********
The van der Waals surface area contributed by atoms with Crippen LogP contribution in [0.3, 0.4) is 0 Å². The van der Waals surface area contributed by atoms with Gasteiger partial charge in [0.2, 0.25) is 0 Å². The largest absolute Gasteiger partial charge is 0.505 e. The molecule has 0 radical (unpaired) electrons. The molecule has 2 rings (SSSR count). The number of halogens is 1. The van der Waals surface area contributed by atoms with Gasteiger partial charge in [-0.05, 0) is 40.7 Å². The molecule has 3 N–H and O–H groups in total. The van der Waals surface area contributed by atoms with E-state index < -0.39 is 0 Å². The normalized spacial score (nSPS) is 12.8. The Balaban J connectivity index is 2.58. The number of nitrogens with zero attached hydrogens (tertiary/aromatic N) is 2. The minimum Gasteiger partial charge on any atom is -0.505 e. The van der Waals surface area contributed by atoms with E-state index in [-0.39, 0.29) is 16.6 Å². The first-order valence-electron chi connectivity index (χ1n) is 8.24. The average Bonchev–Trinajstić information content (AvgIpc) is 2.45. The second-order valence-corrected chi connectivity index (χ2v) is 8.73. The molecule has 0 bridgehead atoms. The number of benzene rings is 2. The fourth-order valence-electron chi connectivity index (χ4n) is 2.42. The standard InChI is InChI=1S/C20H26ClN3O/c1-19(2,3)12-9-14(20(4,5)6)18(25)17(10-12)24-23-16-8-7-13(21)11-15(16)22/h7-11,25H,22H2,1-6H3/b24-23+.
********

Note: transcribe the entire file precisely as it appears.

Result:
The van der Waals surface area contributed by atoms with Crippen LogP contribution in [0.3, 0.4) is 0 Å². The van der Waals surface area contributed by atoms with Gasteiger partial charge in [0.2, 0.25) is 0 Å². The largest absolute Gasteiger partial charge is 0.505 e. The molecule has 0 radical (unpaired) electrons. The molecule has 2 rings (SSSR count). The number of halogens is 1. The van der Waals surface area contributed by atoms with Gasteiger partial charge in [-0.05, 0) is 40.7 Å². The molecule has 3 N–H and O–H groups in total. The van der Waals surface area contributed by atoms with E-state index < -0.39 is 0 Å². The normalized spacial score (nSPS) is 12.8. The Balaban J connectivity index is 2.58. The number of nitrogens with zero attached hydrogens (tertiary/aromatic N) is 2. The minimum Gasteiger partial charge on any atom is -0.505 e. The van der Waals surface area contributed by atoms with E-state index in [-0.39, 0.29) is 16.6 Å². The first-order valence-electron chi connectivity index (χ1n) is 8.24. The average Bonchev–Trinajstić information content (AvgIpc) is 2.45. The second-order valence-corrected chi connectivity index (χ2v) is 8.73. The molecule has 0 bridgehead atoms. The number of benzene rings is 2. The fourth-order valence-electron chi connectivity index (χ4n) is 2.42. The standard InChI is InChI=1S/C20H26ClN3O/c1-19(2,3)12-9-14(20(4,5)6)18(25)17(10-12)24-23-16-8-7-13(21)11-15(16)22/h7-11,25H,22H2,1-6H3/b24-23+.